On Sunday I posted a piece on Rene Syler’s Good Enough Mother about how watching the TV show Dr. Who brings my family together. You can click on that link if you want to have the details of why.
But tonight, my dear readers, was the night.
You see, normally I don’t get snowed by my kids’ whining or crying or complaining that they don’t get the same things as other kids or that they desperately want to do something. I don’t even fall for the “I’ll clean the house/bathroom/kitchen/do laundry/clean my room begging, either. I’ve been parenting alone for too long to fall for that. If anything, their rooms will look worse and I’ll be lucky to keep the areas of the house where everyone sits in working order.
But when my son, Sam, who never complains much, was talking to the woman cutting his hair a couple weeks ago I overheard him. He didn’t think I could hear him out in the front lobby, but I did. He talked, incessantly, about Doctor Who, the 50th Anniversary special (which actually aired – for free – on Saturday November 23rd) and how the theaters were showing it only on Monday, November 25th, and it was in 3D! That was followed by “but my Dad says we can’t go. We can still watch it on TV, though.”
So I caved in. No, it wasn’t from embarrassment, nor was it feeling sorry for Sam. No, the reason I caved? The fact that he wasn’t complaining. The lack of complaint or expectation that I’d take him to the theater just made me make meals with a few more things in the freezer or stretch the grocery budget just a bit so that I could take all three of them to the theater to see it. I had them have sandwiches for dinner and raced home from work so we could get to the theater in time to print the tickets I’d bought in advance.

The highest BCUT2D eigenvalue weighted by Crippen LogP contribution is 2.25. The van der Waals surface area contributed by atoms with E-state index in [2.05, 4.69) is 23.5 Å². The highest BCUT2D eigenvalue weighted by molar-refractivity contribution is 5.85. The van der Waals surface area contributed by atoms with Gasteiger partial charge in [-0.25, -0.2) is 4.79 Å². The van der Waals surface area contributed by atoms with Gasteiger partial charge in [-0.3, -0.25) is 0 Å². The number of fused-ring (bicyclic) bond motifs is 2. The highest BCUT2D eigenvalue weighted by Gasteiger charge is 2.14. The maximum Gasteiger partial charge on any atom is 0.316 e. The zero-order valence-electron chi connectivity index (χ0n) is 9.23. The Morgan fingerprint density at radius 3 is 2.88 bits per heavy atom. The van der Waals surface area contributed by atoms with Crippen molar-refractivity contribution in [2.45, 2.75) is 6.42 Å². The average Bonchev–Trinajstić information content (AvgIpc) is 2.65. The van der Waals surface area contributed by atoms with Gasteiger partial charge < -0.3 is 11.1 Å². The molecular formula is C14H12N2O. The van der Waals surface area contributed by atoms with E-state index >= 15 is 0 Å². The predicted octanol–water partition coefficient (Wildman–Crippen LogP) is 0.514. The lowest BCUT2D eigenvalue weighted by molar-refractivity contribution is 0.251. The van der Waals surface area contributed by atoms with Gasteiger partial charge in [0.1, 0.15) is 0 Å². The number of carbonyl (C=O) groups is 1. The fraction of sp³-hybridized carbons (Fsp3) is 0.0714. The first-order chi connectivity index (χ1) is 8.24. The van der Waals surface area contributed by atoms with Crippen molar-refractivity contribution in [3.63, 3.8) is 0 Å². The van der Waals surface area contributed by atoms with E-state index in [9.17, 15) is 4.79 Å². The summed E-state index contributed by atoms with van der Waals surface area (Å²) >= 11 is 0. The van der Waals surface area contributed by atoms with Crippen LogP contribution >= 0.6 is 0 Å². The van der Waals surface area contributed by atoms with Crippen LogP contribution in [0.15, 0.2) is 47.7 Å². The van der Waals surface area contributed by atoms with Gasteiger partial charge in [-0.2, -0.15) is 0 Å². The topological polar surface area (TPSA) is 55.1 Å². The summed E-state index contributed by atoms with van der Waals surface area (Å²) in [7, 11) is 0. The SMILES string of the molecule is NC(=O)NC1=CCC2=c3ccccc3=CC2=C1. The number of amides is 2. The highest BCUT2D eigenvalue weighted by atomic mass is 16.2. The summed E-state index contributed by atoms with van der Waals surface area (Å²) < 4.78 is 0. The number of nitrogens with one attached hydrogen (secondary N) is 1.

When we arrived . . . there was a line out the door. Literally. I figured on a Monday night, two days after the show aired on BBC America, there’d be hardly anyone at the theater. I was so totally wrong. The first two showings (of four, they had to add 3 more) were sold out when I got there. (Thank God for Fandango advance tickets) We saw every permutation of every character from the show. My sons looked around in wonder, telling me they should have dressed up . . . because nearly everyone was.
The funniest part – and this is truly funny – the theater posted a bunch of security around the people in the queue waiting to go into their respective theaters. Security. Like a bunch of geeky people (myself included, not delusional here) dressed up like a silly madman in a blue box standing in line were a riot concern. “None of us has the strength to hurt anyone,” my daughter Hannah commented. “It’s not like the crowd that might come to a Metallica movie.”
The theater was packed. The movie had trivia in front of it. (Did you know Ridley Scott was originally tasked with creating the Daleks and was moved to a different department at the last minute?!) A special introduction by a Who alien creature and then by both Matt Smith and David Tennant – stars of the movie – with a cameo by John Hurt. There was a showing of a making-of after the movie.
And my kids sat, in stunned and abject awe, staring at the 3D screen with their show, larger than life. When a brief glimpse of the next man to play the Doctor appeared . . . then the eccentric and elusive actor who played the 4th incarnation . . . my kids burst into applause and laughter. They all knew who they were.
It’s not often I can sit with my kids at an event – and that’s what this was, an event – and be enraptured not by the event itself but by the enthusiasm and happiness of my kids. But that’s what this was. Happiness, there’s not other word for it.
Sheer joy – and that’s a word I don’t often use, joy. But staying up past their bedtime, having Icees, and watching their favorite show, a night of the Doctor (okay, Day of, there was a prequel called “night”. Sue me)
There was nothing quite so joyous.